Top 10 Tuesday: Books I’m No Longer Interested in Reading

This is part of Top 10 Tuesday, which is run by Jana from That Artsy Reader Girl.

Today’s Top 10 Tuesday calls for some books you’re not interested in reading. So, I’m going to team my answers up with another bookish meme – the Down The TBR Hole.

This is a challenge started by Lia from Lost in a Story. The aim is to cull ten books from your Goodreads TBR and free yourself up for the books you actually do want to read.

So, the rules are:

  • Go to your Goodreads TBR shelf.
  • List it in ascending order.
  • Pick the first five/ten books and decide whether you want them to stay or go.

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Review: Love, Hate and Other Filters by Samira Ahmed

Challenge criteria: A book by an author of a different race to you.

Blurb:

A searing #OwnVoices coming-of-age debut in which an Indian-American Muslim teen confronts Islamophobia and a reality she can neither explain nor escape–perfect for fans of Angie Thomas, Jacqueline Woodson, and Adam Silvera.
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Tag Thursday: The Reader Problems Tag

 You have 20,000 books in your TBR, how in the world do you decide what to read next?

I pretty much read by mood, so I just pick a book and that’s kind of it, that’s what I’ll be reading. Even if there were 20,000 of them (which it sometimes feels like)

2. You’re halfway through a book and you’re just not loving it. Do you put it down or are you committed?

Usually, no. If I’m not feeling it, I’ll put it down. Life is too short to read a bad book.

3. The end of the year is coming and you’re behind on your reading challenge, do you try to catch up? And if so, how?

Not really. I like to read without any pressure on me, and just enjoy it. But, if I did want to, I would pick up a couple of short books and get reading those. The Babysitters Club series is perfect for doing this.

5. Everyone and their mother loves a book that you do not. Who do you bond with over your shared feelings?

I have a little group of bookish friends on Twitter who I rant to on a very regular basis. It’s not always about books.

6. You’re reading a book in public and you’re about to start crying. How do you deal?

Well, you can’t really stop it, can you? Just let it all out.

7. The sequel to a book you loved just came out but you’ve forgotten a lot of what happens. Are you going to reread it?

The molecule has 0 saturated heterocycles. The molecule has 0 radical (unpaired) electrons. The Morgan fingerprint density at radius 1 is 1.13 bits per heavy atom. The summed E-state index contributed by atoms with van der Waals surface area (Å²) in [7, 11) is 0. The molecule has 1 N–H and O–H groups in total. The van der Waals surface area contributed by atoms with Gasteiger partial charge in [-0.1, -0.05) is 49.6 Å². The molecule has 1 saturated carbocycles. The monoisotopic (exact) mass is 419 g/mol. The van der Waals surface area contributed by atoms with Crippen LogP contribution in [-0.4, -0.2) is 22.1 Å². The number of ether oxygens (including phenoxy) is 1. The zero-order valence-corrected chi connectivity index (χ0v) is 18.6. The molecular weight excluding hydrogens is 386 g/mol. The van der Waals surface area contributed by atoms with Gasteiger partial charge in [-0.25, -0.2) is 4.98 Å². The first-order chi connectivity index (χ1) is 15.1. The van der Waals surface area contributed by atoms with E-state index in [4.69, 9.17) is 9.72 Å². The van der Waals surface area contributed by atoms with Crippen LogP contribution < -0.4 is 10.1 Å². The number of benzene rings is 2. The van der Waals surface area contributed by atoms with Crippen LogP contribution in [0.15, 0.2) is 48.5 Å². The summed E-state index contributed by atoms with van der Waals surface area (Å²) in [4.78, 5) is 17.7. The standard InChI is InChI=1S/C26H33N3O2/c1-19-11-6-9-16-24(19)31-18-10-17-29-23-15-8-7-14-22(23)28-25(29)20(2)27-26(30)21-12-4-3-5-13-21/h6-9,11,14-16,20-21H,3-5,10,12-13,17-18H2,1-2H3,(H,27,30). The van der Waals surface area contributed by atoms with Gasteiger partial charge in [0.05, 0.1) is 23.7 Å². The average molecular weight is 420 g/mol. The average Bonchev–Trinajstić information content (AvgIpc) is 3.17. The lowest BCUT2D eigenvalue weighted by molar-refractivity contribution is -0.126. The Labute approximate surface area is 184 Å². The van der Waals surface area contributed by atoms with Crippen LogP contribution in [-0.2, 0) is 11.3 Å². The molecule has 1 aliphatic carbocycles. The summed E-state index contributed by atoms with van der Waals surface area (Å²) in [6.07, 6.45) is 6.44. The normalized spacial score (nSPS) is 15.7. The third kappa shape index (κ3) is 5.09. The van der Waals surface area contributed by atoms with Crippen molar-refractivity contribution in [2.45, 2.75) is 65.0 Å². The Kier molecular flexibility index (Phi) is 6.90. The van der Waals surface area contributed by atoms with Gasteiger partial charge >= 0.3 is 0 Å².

If I have time, I will try to re-read. If not, I’ll scour the internet for reviews or read through its Goodreads entry.

8. You do not want anyone to borrow your books, how do you politely say no when someone asks?

I’ve usually got no problem with people buying books. But with the very special ones, I would just tell them it’s a very special book and one I would like to keep.

9. You have picked up and put down 5 books in the last month. How do you get over this reading slump?

Just stop for a bit. This happened to me a few days after Christmas 2017, so I took a break from reading until the New Year. It worked a charm.

10. There are so many books coming out that you are dying to read, how many do you end up buying?

It depends on the funds. And, there aren’t a lot of English books available in Germany so I’d have to Amazon it, which adds on to the costs.

11. After you purchase all of these books that you’re dying to read how long do they sit on your shelves before you get to them?

Ages. Forever. There are some on my TBR shelf that I have been meaning to read for at least three years.

Review: The Exact Opposite of Okay by Laura Stevens

Challenge criteria: A book about a problem facing society today

Blurb:

Izzy O’Neill is an aspiring comic, an impoverished orphan, and a Slut Extraordinaire. Or at least, that’s what the malicious website flying round the school says. Izzy can try all she wants to laugh it off – after all, her sex life, her terms – but when pictures emerge of her doing the dirty with a politician’s son, her life suddenly becomes the centre of a national scandal. Izzy’s never been ashamed of herself before, and she’s not going to start now. But keeping her head up will take everything she has…

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Review: Things a Bright Girl Can Do by Sally Nicholls

This book did not fit any of my challenge criteria.

Blurb:

Through rallies and marches, in polite drawing rooms and freezing prison cells and the poverty-stricken slums of the East End, three courageous young women join the fight for the vote.

Evelyn is seventeen, and though she is rich and clever, she may never be allowed to follow her older brother to university. Enraged that she is expected to marry her childhood sweetheart rather than be educated, she joins the Suffragettes, and vows to pay the ultimate price for women’s freedom.

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